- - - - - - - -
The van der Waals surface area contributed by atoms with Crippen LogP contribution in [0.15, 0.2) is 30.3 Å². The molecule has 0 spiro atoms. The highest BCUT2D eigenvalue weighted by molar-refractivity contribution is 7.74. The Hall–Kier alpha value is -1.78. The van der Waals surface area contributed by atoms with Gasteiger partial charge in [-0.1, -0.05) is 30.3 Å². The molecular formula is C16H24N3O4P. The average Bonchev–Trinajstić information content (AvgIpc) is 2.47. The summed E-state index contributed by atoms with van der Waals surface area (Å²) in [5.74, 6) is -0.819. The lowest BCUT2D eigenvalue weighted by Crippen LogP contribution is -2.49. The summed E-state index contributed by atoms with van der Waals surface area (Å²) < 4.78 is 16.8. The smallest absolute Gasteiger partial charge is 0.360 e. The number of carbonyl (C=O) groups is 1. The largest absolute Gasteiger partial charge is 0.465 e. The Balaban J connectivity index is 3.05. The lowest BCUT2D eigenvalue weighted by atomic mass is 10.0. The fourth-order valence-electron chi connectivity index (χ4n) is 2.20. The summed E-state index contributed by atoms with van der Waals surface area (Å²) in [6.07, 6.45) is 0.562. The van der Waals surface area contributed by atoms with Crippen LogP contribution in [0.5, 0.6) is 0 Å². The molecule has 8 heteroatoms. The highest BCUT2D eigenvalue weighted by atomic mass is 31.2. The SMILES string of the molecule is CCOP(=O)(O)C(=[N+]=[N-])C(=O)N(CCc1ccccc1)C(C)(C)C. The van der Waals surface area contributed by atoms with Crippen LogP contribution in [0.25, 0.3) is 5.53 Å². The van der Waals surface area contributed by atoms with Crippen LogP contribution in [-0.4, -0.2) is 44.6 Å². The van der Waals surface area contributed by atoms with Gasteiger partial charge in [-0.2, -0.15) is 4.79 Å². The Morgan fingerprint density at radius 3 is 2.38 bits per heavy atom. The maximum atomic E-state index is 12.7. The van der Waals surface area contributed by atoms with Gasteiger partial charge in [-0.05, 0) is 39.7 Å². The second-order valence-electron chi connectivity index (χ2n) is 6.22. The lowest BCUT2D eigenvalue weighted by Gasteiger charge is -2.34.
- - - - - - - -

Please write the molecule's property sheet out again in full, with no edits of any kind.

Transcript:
The van der Waals surface area contributed by atoms with Crippen LogP contribution in [0.15, 0.2) is 30.3 Å². The molecule has 0 spiro atoms. The highest BCUT2D eigenvalue weighted by molar-refractivity contribution is 7.74. The Hall–Kier alpha value is -1.78. The van der Waals surface area contributed by atoms with Gasteiger partial charge in [-0.1, -0.05) is 30.3 Å². The molecular formula is C16H24N3O4P. The average Bonchev–Trinajstić information content (AvgIpc) is 2.47. The summed E-state index contributed by atoms with van der Waals surface area (Å²) in [5.74, 6) is -0.819. The lowest BCUT2D eigenvalue weighted by Crippen LogP contribution is -2.49. The summed E-state index contributed by atoms with van der Waals surface area (Å²) < 4.78 is 16.8. The smallest absolute Gasteiger partial charge is 0.360 e. The number of carbonyl (C=O) groups is 1. The largest absolute Gasteiger partial charge is 0.465 e. The Balaban J connectivity index is 3.05. The lowest BCUT2D eigenvalue weighted by atomic mass is 10.0. The fourth-order valence-electron chi connectivity index (χ4n) is 2.20. The summed E-state index contributed by atoms with van der Waals surface area (Å²) in [6.07, 6.45) is 0.562. The van der Waals surface area contributed by atoms with Crippen LogP contribution in [0.5, 0.6) is 0 Å². The molecule has 8 heteroatoms. The highest BCUT2D eigenvalue weighted by atomic mass is 31.2. The SMILES string of the molecule is CCOP(=O)(O)C(=[N+]=[N-])C(=O)N(CCc1ccccc1)C(C)(C)C. The van der Waals surface area contributed by atoms with Crippen LogP contribution in [0.25, 0.3) is 5.53 Å². The van der Waals surface area contributed by atoms with Crippen LogP contribution in [-0.4, -0.2) is 44.6 Å². The van der Waals surface area contributed by atoms with Gasteiger partial charge in [-0.2, -0.15) is 4.79 Å². The Morgan fingerprint density at radius 3 is 2.38 bits per heavy atom. The maximum atomic E-state index is 12.7. The van der Waals surface area contributed by atoms with Gasteiger partial charge in [-0.05, 0) is 39.7 Å². The second-order valence-electron chi connectivity index (χ2n) is 6.22. The lowest BCUT2D eigenvalue weighted by Gasteiger charge is -2.34.